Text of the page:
Opposing ambitions arose in the UK when liberal democrat Communities Minister Don Foster started a campaign to wage a battle over the legal limits that can be ‘wagered’ at high stakes gambling machines. Essentially the power struggle between the Coalition and those who maintain an investment interest in games of chance – for example casino owners results in the Coalition ordering a statistical analysis of ‘gambling in the UK’. The physical number and location of the stakes, and the prize amounts and levels will all be examined in the review.
Foster is promoting that more regulation is necessary in order to control the amount of risk citizens are allowed to take with their finances. Clearly upon a moral platform, Foster expressed his viewpoint on the matter by stating that “For too long this problem has been swept under the carpet. There’s no doubt this is ruining people’s lives.” The underlying moral, political, and economic effects of high stakes gambling is certainly the subject of scrutiny in the UK for the time.
Political and Moral Tensions
For now, the Coalition rejected the recommendation that the current restrictions on gambling machines be decreased. The House of Commons Culture, Media and Sport Select Committee suggested that local authorities be given the discretion to approve even more casinos that would house as many as twenty high stakes machines. The committee wishes to see more ‘Las Vegas style’ gaming machines that offer as much as £500 prizes.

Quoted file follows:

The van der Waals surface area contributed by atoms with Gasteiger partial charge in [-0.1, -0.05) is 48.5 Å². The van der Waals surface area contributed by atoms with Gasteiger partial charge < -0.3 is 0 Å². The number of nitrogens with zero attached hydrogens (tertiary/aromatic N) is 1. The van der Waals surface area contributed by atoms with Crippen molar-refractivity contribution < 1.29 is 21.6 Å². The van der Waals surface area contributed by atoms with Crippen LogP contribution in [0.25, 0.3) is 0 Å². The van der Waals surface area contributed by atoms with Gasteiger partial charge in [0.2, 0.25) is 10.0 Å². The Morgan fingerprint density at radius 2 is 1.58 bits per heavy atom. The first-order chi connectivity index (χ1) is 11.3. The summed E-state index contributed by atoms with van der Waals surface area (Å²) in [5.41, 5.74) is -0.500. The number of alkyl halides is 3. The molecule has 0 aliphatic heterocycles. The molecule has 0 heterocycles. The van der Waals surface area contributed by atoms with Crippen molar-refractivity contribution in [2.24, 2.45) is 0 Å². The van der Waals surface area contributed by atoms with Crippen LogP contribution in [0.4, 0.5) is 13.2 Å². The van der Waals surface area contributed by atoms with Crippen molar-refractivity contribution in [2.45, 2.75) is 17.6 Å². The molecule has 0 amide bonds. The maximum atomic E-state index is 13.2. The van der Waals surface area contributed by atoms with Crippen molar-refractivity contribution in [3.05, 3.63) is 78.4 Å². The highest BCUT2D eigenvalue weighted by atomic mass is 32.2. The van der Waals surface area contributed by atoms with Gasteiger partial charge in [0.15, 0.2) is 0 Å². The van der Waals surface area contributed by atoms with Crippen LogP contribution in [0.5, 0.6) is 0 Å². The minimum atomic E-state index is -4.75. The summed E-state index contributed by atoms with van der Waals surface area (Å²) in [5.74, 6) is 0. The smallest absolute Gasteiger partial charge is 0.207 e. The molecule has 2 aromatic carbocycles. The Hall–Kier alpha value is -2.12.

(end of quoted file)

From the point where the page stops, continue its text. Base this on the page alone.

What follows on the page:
Britain’s puritanical gambling laws were relaxed, but for the committee, not enough. According to Don Foster, however, the laws are far too relaxed and he cites ‘destruction of lives’ as the basis for his desire for tighter restrictions when it comes to gambling. If Foster wins, the pendulum will swing the opposite way and stricter governmental regulations on gambling will be implemented.
High Stakes Gambling Hangs in the Balance
Regardless of the outcome the gaming and casino industry in the UK be will be impacted in one way or another. Subsequent to the relaxation of historically puritan rule, citizens in the UK saw high stakes machines in betting shops or casinos on the rise. The fixed odds machines spiked from 16,380 in 2007 to the current number of terminals at 32,000. Punters can currently wager up to £500 per spin and £18,000 per hour at the ‘high stakes’ machines. Should the pendulum swing again punters will be limited to £2 per spin.
Foster asserted that the ‘industry’ could negotiate for a higher limit than his proposed £2 but it would be up to them to initiate the request. The proposal for a new £2 per spin limit on wagers would shrink the gap between the now ‘high stakes’ machines and the stakes that are currently found in bingo halls and certain casino games. The clampdown will allow local councils to determine the restrictions on the machines and require websites operating from abroad to acquire UK gambling licenses.